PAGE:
Songs are the bookmarks in our memory that were either crafted painstakingly over a long period of time or dashed off in inspirational or deadline-imposed frenzy. But the circumstances of their creation, as Will Friedwald demonstrates in Stardust Melodies, is seldom as fascinating as tracing the routes by which they have insinuated themselves into our consciousness.

The songs Friedwald chronicles in his book are Star Dust, The St. Louis Blues, Mack the Knife, Ol' Man River, Body and Soul, I Got Rhythm, As Time Goes By, Night and Day, Stormy Weather, Summertime, My Funny Valentine and Lush Life. Each of these classics was composed between 1914 and 1938. Making no claim that these are the finest, most popular or best-selling tunes of their genre, Friedwald proposes that each has triumphantly survived decades of changing tastes on its own intrinsic power. And yes, he does offer a plausible excuse for not including any Irving Berlin songs.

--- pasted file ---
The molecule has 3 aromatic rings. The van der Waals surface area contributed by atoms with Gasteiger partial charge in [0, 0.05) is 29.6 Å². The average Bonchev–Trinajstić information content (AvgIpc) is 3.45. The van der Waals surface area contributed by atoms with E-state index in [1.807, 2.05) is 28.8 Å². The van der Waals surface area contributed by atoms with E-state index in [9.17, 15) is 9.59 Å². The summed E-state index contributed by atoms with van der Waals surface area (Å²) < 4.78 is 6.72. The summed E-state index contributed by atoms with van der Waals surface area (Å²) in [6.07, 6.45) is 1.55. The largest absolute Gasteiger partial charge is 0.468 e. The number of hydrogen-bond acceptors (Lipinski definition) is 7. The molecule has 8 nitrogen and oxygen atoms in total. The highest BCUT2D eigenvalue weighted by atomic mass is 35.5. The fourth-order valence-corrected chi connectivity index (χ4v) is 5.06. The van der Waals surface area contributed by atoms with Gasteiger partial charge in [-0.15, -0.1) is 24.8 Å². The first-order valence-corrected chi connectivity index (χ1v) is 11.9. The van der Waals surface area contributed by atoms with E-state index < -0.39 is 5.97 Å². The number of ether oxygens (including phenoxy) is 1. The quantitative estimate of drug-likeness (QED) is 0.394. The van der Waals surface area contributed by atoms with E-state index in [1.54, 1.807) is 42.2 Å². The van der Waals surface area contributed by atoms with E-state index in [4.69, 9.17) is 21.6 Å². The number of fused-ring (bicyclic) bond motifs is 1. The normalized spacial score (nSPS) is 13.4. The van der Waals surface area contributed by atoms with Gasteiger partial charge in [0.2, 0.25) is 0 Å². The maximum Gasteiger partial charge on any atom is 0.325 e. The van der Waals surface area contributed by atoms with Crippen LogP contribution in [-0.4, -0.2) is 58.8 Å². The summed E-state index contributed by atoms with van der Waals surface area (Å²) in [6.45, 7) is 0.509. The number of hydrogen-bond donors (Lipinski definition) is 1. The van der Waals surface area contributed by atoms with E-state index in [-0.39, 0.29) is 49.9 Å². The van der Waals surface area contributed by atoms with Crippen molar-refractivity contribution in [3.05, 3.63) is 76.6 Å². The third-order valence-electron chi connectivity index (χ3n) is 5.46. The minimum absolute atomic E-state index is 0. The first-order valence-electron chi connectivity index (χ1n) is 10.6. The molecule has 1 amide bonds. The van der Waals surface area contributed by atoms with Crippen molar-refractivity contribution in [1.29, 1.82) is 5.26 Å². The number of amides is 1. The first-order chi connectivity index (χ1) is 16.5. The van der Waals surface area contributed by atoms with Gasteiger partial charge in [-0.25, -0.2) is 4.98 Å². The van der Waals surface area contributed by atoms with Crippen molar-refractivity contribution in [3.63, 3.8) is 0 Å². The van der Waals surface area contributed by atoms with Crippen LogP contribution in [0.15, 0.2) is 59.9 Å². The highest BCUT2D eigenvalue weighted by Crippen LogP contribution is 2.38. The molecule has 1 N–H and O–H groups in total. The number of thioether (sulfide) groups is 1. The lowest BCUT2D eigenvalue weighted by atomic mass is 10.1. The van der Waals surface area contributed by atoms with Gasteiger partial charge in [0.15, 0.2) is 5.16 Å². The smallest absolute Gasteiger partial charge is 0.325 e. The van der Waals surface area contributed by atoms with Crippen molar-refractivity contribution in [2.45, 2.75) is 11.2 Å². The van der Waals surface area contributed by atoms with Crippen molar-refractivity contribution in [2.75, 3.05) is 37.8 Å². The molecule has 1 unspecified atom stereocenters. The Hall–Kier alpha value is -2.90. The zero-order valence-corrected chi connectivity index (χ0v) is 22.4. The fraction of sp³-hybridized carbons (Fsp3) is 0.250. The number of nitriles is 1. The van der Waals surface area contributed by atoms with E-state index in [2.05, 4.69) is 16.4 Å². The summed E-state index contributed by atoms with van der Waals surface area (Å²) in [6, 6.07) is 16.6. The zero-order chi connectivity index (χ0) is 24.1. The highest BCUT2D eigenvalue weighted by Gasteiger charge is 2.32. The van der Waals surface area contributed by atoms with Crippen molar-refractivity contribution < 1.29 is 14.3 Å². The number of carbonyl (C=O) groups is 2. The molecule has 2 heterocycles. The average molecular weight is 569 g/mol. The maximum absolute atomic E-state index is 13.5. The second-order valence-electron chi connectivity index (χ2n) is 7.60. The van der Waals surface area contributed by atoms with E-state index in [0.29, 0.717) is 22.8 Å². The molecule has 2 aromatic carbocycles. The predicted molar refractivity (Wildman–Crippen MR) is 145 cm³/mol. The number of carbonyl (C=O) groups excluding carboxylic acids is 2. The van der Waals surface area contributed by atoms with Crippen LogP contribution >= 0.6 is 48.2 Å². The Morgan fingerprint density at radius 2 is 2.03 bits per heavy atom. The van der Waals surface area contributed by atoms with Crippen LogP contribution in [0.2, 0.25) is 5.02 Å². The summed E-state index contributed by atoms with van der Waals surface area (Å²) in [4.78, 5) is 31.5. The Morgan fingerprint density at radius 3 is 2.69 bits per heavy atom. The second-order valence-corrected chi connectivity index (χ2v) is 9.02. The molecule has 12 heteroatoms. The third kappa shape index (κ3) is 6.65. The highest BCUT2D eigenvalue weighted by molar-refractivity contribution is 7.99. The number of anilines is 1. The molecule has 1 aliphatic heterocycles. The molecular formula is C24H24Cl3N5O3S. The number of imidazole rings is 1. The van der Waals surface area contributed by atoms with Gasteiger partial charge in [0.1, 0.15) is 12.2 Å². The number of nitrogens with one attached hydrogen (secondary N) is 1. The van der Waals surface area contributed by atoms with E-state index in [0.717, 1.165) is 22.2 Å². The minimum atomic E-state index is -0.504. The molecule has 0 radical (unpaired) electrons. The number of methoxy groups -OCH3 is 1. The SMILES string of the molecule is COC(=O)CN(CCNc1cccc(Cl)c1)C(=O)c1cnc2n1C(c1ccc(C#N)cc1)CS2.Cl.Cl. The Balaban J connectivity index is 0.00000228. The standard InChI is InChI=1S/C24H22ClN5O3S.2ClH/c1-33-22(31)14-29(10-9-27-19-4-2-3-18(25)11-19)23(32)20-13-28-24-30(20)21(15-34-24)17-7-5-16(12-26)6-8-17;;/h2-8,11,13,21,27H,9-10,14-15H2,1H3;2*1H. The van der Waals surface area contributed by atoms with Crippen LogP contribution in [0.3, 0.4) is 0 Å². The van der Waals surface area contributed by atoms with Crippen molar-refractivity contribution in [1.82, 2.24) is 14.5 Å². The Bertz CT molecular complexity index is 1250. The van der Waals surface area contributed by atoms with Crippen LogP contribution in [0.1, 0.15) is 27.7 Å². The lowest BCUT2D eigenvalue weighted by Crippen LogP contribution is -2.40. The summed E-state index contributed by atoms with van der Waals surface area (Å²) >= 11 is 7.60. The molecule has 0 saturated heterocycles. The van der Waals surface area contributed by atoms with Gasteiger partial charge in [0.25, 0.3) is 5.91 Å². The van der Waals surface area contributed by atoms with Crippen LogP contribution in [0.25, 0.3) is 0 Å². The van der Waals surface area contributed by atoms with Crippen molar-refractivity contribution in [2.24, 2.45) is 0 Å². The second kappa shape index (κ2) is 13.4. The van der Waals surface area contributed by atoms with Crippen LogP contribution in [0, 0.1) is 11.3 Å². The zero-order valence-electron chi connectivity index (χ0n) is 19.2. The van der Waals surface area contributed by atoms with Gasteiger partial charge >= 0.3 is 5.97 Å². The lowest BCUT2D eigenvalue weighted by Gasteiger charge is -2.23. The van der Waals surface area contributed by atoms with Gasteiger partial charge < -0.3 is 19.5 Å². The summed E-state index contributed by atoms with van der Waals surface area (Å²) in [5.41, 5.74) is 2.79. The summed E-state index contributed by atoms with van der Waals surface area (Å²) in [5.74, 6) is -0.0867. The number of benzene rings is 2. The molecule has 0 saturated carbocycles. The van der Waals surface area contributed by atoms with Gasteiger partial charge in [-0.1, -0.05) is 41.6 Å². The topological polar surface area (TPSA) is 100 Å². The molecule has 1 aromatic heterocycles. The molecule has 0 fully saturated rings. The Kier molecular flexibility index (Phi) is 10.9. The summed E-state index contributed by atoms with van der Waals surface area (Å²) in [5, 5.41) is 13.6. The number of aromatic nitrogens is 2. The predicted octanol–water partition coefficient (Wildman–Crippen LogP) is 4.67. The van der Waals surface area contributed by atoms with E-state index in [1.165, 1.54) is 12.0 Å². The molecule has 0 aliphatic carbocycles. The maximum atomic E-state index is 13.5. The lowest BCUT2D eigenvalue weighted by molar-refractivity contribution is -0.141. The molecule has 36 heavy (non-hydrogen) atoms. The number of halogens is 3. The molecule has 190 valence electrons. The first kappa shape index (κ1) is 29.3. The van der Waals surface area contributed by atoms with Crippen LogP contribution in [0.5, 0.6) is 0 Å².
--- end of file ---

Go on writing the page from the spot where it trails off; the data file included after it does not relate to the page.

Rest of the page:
For each of his choices, Friedwald provides the historical context of the composition, an analysis of its musical structure and an account of how the song gained popular momentum. He ends each biography with Bonus Tracks, a brief discussion of noteworthy recordings of the song. For example, he cites his candidate for the zaniest version of As Time Goes By (Louis Prima's on The Prima Generation album) and speculates as to who could have sung the best versions of Stormy Weather but didn't (Jimmy Rushing, Helen Humes and Joe Williams). Much of the pleasure of reading this book is seeing the fun Friedwald has with his subject. Although he quotes fragments of lyrics from the songs he anatomizes, Friedwald doesn't include the entire lyrics for any of the selections. This failure may stem from the cost of acquiring reprint permission. But aside from this omission, Stardust Melodies provides a penetrating and exhaustive introduction to 12 timeless tunes.

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